Category: civil rights
LETTER TO THE COMMUNITY
“Every man of humane convictions must decide on the protest that best suits his convictions, but we must all protest.”
– Dr. Martin Luther King, Jr. in his speech “Beyond Vietnam,”
April 4, 1967 at Riverside Church in New York City.
Watching the horrible circumstances that resulted in Tyre Nichols’ death is hard to stomach. It’s never okay to normalize the beating of Black bodies, regardless of the...
The National Civil Rights Museum joins the world in grieving the loss of a great icon and its 2001 Freedom Award honoree, Mr. Sidney Poitier.
Poitier was a trailblazing thespian and staunch civil rights activist that remained true to his principles. His art reflected his convictions. Because of that, the world reimagined Black culture during a transformative period that challenged racial prejudice and social norms.
On stage, screen, and in real life, Poitier reflected a...
The National Civil Rights Museum grieves the loss of world leader and 1992 Freedom Award honoree, Archbishop Desmond Tutu.
Tutu became the first black Anglican Dean of Johannesburg in 1975, Bishop of Johannesburg in 1985, and Archbishop of Cape Town in 1986. Under his vigorous leadership, the church in South Africa became immersed in the political struggle.
He was chosen by President Mandela to chair South Africa's Truth and Reconciliation Commission (TRC) to investigate the crimes...
Monday, October 18, 2021
The National Civil Rights Museum expresses deep sorrow in the passing of 1997 Freedom Award honoree, Secretary Colin L. Powell.
Secretary Powell was appointed by President George W. Bush as the 65th Secretary of State in 2000, becoming the first African American Secretary of State in the U.S. Powell was a professional soldier for 35 years, during which time he held a myriad of command and staff positions and rose to the rank of four-star general. His last assignment, from...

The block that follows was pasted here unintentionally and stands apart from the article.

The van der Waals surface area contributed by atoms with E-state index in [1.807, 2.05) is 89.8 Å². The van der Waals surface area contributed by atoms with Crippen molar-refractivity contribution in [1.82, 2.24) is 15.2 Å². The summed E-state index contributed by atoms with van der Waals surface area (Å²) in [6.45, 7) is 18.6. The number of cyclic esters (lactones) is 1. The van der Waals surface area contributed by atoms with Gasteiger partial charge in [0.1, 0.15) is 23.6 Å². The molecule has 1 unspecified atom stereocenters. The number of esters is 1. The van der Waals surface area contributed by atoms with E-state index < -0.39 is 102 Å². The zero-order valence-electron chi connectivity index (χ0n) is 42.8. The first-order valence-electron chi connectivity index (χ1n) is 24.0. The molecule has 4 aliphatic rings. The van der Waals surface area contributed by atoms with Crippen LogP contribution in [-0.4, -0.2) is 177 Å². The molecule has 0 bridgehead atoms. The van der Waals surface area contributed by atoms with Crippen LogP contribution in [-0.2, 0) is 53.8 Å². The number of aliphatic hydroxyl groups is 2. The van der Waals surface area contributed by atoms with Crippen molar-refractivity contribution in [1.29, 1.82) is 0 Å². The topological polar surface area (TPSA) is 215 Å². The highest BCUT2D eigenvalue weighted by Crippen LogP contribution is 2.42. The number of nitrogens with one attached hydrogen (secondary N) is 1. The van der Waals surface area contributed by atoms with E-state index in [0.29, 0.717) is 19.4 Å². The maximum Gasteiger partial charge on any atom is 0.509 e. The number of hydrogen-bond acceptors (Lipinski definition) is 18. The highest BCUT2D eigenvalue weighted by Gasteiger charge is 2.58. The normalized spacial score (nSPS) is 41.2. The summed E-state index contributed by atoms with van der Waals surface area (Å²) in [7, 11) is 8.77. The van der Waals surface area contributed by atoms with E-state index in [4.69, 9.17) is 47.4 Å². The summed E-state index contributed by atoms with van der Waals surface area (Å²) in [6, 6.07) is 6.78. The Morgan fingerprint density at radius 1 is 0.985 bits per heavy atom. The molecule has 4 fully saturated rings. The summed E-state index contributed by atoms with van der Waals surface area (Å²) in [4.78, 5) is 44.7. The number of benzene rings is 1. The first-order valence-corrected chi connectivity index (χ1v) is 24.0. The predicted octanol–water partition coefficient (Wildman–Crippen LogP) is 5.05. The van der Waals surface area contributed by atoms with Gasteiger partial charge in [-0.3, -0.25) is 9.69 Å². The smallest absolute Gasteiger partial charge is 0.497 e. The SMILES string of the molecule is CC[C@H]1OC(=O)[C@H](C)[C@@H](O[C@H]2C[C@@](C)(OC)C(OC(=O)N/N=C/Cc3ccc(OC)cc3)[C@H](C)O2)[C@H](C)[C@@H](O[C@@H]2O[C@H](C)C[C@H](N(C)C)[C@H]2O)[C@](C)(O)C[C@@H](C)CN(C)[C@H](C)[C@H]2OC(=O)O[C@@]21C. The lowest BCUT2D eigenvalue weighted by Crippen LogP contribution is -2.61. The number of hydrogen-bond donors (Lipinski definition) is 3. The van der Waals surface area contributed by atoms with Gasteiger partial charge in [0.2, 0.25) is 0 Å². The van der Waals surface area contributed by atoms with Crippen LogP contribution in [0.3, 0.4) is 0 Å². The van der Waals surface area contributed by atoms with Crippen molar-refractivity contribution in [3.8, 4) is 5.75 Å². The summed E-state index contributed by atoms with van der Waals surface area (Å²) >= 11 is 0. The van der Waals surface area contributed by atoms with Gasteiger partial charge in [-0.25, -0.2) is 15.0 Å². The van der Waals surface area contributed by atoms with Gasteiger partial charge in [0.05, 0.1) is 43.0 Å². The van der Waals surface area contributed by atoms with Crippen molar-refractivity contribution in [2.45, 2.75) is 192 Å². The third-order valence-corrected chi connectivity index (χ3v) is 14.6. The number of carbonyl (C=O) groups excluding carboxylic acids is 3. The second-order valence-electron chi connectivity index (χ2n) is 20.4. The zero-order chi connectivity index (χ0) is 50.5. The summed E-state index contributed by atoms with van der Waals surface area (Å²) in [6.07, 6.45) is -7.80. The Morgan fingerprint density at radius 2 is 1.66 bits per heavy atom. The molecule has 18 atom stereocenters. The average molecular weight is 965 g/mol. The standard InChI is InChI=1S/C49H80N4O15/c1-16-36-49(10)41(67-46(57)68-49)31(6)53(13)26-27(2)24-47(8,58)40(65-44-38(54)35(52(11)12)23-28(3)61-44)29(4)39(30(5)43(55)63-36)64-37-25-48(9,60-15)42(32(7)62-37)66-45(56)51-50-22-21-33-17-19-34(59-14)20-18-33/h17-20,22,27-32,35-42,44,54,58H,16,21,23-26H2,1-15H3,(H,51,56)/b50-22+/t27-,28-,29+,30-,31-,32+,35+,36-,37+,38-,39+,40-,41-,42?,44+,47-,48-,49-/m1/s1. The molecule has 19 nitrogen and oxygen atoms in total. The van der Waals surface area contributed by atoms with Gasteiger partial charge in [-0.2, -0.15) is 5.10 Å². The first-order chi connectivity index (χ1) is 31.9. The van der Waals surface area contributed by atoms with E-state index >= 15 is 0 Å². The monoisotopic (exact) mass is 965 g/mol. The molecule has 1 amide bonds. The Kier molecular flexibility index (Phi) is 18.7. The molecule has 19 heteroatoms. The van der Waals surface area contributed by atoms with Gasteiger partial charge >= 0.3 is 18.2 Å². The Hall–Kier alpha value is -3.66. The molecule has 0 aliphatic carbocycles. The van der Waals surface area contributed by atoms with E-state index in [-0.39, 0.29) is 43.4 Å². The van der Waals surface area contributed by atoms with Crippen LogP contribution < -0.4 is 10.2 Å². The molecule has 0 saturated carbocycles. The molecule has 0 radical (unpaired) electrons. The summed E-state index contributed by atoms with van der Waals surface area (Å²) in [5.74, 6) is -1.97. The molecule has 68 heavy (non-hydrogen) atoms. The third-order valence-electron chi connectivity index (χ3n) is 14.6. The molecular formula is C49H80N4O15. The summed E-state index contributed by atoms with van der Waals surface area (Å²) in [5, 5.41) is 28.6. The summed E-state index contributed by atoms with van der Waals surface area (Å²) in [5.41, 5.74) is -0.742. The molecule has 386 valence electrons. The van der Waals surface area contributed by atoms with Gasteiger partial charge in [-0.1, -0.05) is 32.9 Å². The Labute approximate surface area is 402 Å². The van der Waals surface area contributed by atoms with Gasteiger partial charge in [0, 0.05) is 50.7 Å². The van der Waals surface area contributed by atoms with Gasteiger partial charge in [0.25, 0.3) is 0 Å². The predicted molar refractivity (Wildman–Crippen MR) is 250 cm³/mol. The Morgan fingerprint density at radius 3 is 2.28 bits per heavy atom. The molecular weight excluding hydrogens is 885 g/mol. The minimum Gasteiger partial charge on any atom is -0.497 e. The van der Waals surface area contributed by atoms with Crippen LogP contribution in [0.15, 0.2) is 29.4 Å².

at Monday, October 18, 2021
The National Civil Rights Museum mourns the passing of civil rights icon Bob Moses, a visionary leader, innovative educator and champion for voting rights. Moses received the museum’s Freedom Award in 2014.
Bob Moses was born Robert Parrish Moses in Harlem, NY. He understood that access to the ballot for the most underserved required educating the electorate, not only to mitigate obstacles to voting, but also to provide opportunity for economic advancement. As a...
As he approached the podium, Bayard Rustin was determined and elated. He expected about 100,000 marchers to converge at the Washington Monument on August 28, 1963. To his delight, approximately 250,000 people cheered as he listed the demands of the march. The March on Washington for Jobs and Freedom began after eight weeks of recruiting marchers, coordinating buses and marshals, scheduling speakers, and managing logistics. Despite Rustin’s critical role as the march’s chief...
Thursday, May 14, 2020
Fifty-nine years ago, the Freedom Rides of 1961 entered the state of Alabama. Potential violence awaited in Anniston and Birmingham. Below, the backstory of how the Freedom Rides began and how one of the most pivotal protests in the Civil Rights Movement came about. While we know the names of notable activists like James Lawson and Diane Nash, there are numerous overlooked details behind the scenes of this epic event.
The Freedom Riders story began fifteen years earlier in 1946 when...
at Thursday, May 14, 2020